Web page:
SEC Approves Amendment to NASD Rule 2210 to Create an Exception to the Principal Approval Requirements for Certain Filed Sales Material
Principal Approval of Sales Material
|Referenced Rules & Notices
NASD Rule 2210
Variable Insurance Products
Advertisements and Sales Literature
Principal Approval Requirements
Effective March 26, 2008, principal approval is no longer required for certain previously filed sales material. The amendment to NASD Rule 2210 also codifies FINRA staff's interpretation that a firm must maintain records of advertisements, sales literature and independently prepared reprints for a period beginning on the date of first use and ending three years after the date of last use. The changes to Rule 2210 are set forth in Attachment A.
Questions concerning this Notice should be directed to Thomas A. Pappas, Vice President and Director, Advertising Regulation, at (240) 386-4553; or Joseph P. Savage, Vice President and Counsel, Investment Companies Regulation, at (240) 386-4534.
Background & Discussion
NASD Rule 2210 (Communications with the Public) requires a member firm to have a registered principal approve in writing all advertisements and sales literature (collectively, "sales material") and independently prepared reprints prior to use. Firms also must file with the FINRA Advertising Regulation Department certain types of sales material, such as advertisements and sales literature concerning mutual funds or variable insurance products.
For funds and variable products that are sold through intermediary firms, a registered principal at the fund's or variable product's underwriter typically approves sales material internally and files the material with FINRA. FINRA Rules require registered principals at each of the intermediary firms that use the underwriter's sales material to re-approve in writing each of these items used by their firms. (The intermediary firm is not required to re-file the sales material, so long as it is used without material change.) If firms have selling agreements with multiple fund families and insurance companies, the number of items that require re-approval can easily be in the hundreds, and often thousands, per firm annually.
Based on recommendations made by FINRA's Small Firms Rules Impact Task Force,1 and to eliminate what FINRA regards as a compliance redundancy, the amendment creates an exception to Rule 2210's registered principal approval requirements for intermediary firms that use the sales material of another firm. The exception applies only to sales material that another firm has filed with FINRA, and for which FINRA has issued a review letter finding that the material appears to be consistent with applicable standards.
An intermediary firm that relies on this exception may not materially alter the sales material or use it in a manner that is inconsistent with any conditions stated in the FINRA review letter. For example, if FINRA's review letter is based in part upon the representation by the filing firm that the sales material will be accompanied by a fund prospectus, the intermediary firm would be subject to a similar constraint.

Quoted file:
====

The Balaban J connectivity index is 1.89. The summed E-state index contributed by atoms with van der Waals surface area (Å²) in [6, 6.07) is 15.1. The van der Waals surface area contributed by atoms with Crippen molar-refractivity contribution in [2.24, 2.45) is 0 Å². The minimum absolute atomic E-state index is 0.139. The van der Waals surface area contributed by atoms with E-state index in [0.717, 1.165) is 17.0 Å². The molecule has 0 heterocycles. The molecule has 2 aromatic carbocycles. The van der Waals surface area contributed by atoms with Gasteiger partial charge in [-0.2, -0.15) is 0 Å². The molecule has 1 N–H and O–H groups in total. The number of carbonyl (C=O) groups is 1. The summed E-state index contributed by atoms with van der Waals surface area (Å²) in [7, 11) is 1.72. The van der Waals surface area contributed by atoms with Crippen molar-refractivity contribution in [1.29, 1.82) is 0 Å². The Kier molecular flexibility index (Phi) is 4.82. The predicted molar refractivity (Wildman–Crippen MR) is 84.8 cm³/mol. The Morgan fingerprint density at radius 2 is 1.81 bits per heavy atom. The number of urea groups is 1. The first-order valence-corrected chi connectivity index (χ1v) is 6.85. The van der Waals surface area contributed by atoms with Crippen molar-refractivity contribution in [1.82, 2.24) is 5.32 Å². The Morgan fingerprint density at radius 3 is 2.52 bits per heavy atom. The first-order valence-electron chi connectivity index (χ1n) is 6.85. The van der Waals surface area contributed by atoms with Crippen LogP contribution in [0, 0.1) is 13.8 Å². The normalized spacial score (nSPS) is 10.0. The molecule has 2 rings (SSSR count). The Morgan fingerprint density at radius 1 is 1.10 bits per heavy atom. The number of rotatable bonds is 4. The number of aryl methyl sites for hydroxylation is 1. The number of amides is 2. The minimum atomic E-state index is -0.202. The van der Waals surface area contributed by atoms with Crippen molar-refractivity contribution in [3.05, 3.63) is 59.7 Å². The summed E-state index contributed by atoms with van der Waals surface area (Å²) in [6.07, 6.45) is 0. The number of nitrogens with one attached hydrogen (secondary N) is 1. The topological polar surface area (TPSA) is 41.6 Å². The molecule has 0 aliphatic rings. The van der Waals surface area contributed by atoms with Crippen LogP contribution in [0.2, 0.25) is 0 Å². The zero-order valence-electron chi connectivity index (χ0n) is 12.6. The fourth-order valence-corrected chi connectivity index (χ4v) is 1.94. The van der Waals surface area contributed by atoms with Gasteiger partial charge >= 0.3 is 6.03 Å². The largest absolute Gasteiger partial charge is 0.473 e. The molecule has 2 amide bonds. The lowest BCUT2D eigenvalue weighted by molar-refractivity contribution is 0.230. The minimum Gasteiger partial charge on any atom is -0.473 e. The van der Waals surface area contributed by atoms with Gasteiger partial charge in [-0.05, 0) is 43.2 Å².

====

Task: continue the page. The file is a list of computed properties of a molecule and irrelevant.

Although FINRA anticipates that firms will use the exception primarily with respect to mutual fund and variable insurance product sales material, the exception is not limited to sales material for particular products. Thus, the exception also applies to sales material for other products, such as real estate investment trusts or direct participation programs, provided that the sales material meets the exception's requirements.
FINRA believes this change will save intermediary firms time and compliance resources. Of course, the amendment would not prevent firms from continuing to review some or all of such sales material if they so choose.2
The rule change also revises certain advertising recordkeeping requirements. Rule 2210(b)(2)(A) states that firms must maintain a copy of all sales material for a period of three years from the date of last use. FINRA staff has interpreted this provision to mean that the recordkeeping requirement begins on the date of first use, and that these records must include the dates of first and (if applicable) last use. The rule change codifies this position. Firms that are relying on the principal approval exception must keep a record of the name of the firm that filed the sales material and a copy of the related FINRA review letter.
1 NASD established the Small Firms Rules Impact Task Force in September 2006 to examine how existing NASD Rules impact smaller firms. In particular, the Task Force focused on possible opportunities to amend or modernize certain conduct rules that may be particularly burdensome for small firms, where such changes are consistent with investor protection and market integrity.
2 The rule change does not affect the contractual obligations that exist between underwriters and intermediary firms. Some dealer agreements may, for example, restrict the ability of underwriters and product wholesalers to send their sales material directly to an intermediary firm's sales force. These restrictions can facilitate the intermediary firm's ability to supervise its sales force. The rule change does not alter the underwriter's obligations to comply with these contractual restrictions.
New language is underlined; deletions are in brackets.
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